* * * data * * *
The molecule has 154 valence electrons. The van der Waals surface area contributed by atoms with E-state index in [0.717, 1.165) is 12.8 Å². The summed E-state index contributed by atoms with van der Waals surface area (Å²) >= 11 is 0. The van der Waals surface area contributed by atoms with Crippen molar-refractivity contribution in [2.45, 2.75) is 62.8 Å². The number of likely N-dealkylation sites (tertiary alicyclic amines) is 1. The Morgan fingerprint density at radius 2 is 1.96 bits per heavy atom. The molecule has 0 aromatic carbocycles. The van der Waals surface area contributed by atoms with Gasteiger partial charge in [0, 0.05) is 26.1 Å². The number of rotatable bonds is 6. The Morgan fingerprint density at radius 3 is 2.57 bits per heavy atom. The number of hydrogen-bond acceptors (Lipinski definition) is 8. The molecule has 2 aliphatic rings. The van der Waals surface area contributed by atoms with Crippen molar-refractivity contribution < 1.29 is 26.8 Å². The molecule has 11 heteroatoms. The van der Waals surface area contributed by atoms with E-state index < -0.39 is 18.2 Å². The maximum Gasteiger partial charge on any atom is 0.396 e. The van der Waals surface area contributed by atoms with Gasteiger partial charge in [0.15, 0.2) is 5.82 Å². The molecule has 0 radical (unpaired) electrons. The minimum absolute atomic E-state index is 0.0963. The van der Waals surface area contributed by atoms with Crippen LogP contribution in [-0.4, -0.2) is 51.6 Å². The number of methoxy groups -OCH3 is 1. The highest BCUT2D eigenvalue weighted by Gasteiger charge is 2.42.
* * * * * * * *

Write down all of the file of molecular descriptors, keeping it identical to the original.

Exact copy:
The molecule has 154 valence electrons. The van der Waals surface area contributed by atoms with E-state index in [0.717, 1.165) is 12.8 Å². The summed E-state index contributed by atoms with van der Waals surface area (Å²) >= 11 is 0. The van der Waals surface area contributed by atoms with Crippen molar-refractivity contribution in [2.45, 2.75) is 62.8 Å². The number of likely N-dealkylation sites (tertiary alicyclic amines) is 1. The Morgan fingerprint density at radius 2 is 1.96 bits per heavy atom. The molecule has 0 aromatic carbocycles. The van der Waals surface area contributed by atoms with Gasteiger partial charge in [0, 0.05) is 26.1 Å². The number of rotatable bonds is 6. The Morgan fingerprint density at radius 3 is 2.57 bits per heavy atom. The number of hydrogen-bond acceptors (Lipinski definition) is 8. The molecule has 2 aliphatic rings. The van der Waals surface area contributed by atoms with Crippen molar-refractivity contribution < 1.29 is 26.8 Å². The molecule has 11 heteroatoms. The van der Waals surface area contributed by atoms with E-state index < -0.39 is 18.2 Å². The maximum Gasteiger partial charge on any atom is 0.396 e. The van der Waals surface area contributed by atoms with Gasteiger partial charge in [0.15, 0.2) is 5.82 Å². The molecule has 0 radical (unpaired) electrons. The minimum absolute atomic E-state index is 0.0963. The van der Waals surface area contributed by atoms with Crippen LogP contribution in [-0.4, -0.2) is 51.6 Å². The number of methoxy groups -OCH3 is 1. The highest BCUT2D eigenvalue weighted by Gasteiger charge is 2.42.